“Jimmy Carter vs. Richard Nixon” – There have been ten U.S. Presidents in my lifetime, but these two probably rank at the bottom in popularity and public approval for their respective parties. Both left office under very unpopular circumstances and public records – one through a landslide defeat and the other through a looming impeachment scandal. Yet, both repaired their public images and are remembered substantially more favorably these days. How? Both did it through painful political candor, authoring numerous books, and through revealing public interviews that gave us a deep insight into their minds and their public administrations - for good and for ill. You have to remember: In 238 years, only 43 men have occupied the Oval Office. What they tell us in candor is insightful and instructive. The world holds these two in much higher esteem today than on the days each left office.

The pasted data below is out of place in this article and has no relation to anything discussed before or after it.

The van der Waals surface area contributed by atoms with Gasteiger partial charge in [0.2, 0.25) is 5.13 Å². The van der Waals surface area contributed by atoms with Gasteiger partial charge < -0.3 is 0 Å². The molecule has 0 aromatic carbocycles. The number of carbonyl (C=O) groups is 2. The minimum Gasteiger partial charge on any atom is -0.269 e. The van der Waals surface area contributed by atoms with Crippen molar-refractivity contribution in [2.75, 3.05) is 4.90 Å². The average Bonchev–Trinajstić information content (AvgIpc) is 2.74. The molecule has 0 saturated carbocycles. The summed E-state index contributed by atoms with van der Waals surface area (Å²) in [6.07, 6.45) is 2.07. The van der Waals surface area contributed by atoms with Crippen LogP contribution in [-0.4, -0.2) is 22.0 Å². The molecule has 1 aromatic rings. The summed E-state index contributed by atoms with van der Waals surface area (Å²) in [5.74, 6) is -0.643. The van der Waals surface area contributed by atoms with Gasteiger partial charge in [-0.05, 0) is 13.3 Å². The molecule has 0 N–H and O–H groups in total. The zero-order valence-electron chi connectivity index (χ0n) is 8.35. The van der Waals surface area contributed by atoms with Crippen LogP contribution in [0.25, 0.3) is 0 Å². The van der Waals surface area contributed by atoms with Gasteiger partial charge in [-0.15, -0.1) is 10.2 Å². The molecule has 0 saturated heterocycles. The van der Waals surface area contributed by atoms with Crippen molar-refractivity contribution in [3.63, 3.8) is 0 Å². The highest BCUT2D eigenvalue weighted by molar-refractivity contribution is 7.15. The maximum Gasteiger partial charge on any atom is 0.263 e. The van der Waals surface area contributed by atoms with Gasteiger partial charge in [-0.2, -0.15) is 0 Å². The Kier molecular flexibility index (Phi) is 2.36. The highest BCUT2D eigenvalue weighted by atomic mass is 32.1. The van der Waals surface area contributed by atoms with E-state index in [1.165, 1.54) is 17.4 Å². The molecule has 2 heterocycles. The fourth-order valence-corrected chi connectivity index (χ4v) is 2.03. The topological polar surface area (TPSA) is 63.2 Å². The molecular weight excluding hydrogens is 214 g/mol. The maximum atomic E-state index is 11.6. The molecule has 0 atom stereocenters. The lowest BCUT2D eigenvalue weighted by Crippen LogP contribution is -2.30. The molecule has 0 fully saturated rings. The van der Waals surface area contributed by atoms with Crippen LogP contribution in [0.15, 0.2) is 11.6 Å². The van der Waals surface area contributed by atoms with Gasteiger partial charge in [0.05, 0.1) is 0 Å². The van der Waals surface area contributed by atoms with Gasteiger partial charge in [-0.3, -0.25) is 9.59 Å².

“Gerald Ford” – In between Nixon and Carter, there was President Gerald Ford (all three seen in a rare joint photo above). Ford is the only President not directly elected by the people. He was wildly unpopular after succeeding and then pardoning Nixon. He then lost his reelection bid against Carter in a close 1976 Presidential campaign. But public opinion would later turn toward Ford. While many objected to his pardon of Nixon in 1974, by the time of his death in 2006, most Americans felt he spared the nation an agonizing and paralyzing impeachment of Nixon. Ford died a hero - not a goat!

What are your predictions? Can this year’s political losers be tomorrow’s political winners? Anything can happen in the wacky world of politics! Just click the comment button at www.MarkCurtisMedia.com.

© 2014 MarkCurtisMedia. LLC

Photo courtesy: National Archives